Sarah Cahalan '14 | August 1, 2018
When the University of Notre Dame went coed in 1972, it did so on the crest of a wave that seemed poised to change everything for American women.
The Equal Rights Amendment had passed the U.S. Congress, leaving the nation just a ratification tour away from the constitutional prohibition of discrimination based on sex. Ms. magazine had recently hit newsstands for the first time. On the airwaves, Helen Reddy’s “I Am Woman” was the song of the summer (and a Billboard No. 1 hit) with its era-defining opening salvo: “I am woman, hear me roar.”
Feminists — a decreasingly dirty word — were on the cusp of achieving their goal: The freedom for all women to determine their own futures, whether that future entailed motherhood, education, a career or all of the above.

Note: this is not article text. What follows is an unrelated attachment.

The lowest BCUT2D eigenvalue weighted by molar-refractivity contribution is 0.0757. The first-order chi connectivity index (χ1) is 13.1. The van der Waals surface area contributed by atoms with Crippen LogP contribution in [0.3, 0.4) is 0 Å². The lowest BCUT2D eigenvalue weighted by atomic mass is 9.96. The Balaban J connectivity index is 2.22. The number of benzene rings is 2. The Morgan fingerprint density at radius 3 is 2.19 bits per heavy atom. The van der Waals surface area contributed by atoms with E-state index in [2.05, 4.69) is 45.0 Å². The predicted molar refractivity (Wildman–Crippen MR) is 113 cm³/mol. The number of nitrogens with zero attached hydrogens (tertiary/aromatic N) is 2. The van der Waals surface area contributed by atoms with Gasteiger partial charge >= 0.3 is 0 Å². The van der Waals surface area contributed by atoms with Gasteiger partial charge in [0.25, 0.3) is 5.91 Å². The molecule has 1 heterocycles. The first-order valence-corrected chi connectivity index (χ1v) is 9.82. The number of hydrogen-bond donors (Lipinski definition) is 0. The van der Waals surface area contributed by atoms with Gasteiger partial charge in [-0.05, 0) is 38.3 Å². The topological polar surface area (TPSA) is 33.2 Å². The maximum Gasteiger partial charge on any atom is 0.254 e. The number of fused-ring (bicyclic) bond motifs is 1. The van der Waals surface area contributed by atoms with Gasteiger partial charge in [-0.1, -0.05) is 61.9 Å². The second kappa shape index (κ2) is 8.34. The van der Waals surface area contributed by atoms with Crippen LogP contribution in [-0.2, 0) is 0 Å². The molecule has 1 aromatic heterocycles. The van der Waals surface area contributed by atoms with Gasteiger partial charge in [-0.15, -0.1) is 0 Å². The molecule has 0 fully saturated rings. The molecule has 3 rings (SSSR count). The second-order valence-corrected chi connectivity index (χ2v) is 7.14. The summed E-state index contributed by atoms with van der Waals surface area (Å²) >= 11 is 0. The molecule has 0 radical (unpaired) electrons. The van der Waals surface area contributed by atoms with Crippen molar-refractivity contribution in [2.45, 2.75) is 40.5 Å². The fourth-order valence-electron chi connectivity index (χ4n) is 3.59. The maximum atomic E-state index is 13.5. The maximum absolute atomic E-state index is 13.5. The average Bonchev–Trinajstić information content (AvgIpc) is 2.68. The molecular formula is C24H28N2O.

Nearly half a century later, things have unquestionably gotten even better — a shift exemplified at Notre Dame.
From the 325 women who entered that fall as freshmen or transfer students, the University has grown into a place where men and women perform on equal ground. In 2019, women were chosen to serve as student body president, valedictorian and salutatorian, and, for the first time, a woman earned a spot as one of the three leprechaun mascots. The most famous athletic persona on campus, one could argue, is Muffet McGraw, the women’s basketball coach who made her seventh national championship appearance earlier this year.
Yet as McGraw herself pointed out during a Final Four press conference this past April, the strides women have made do not yet mean equality.
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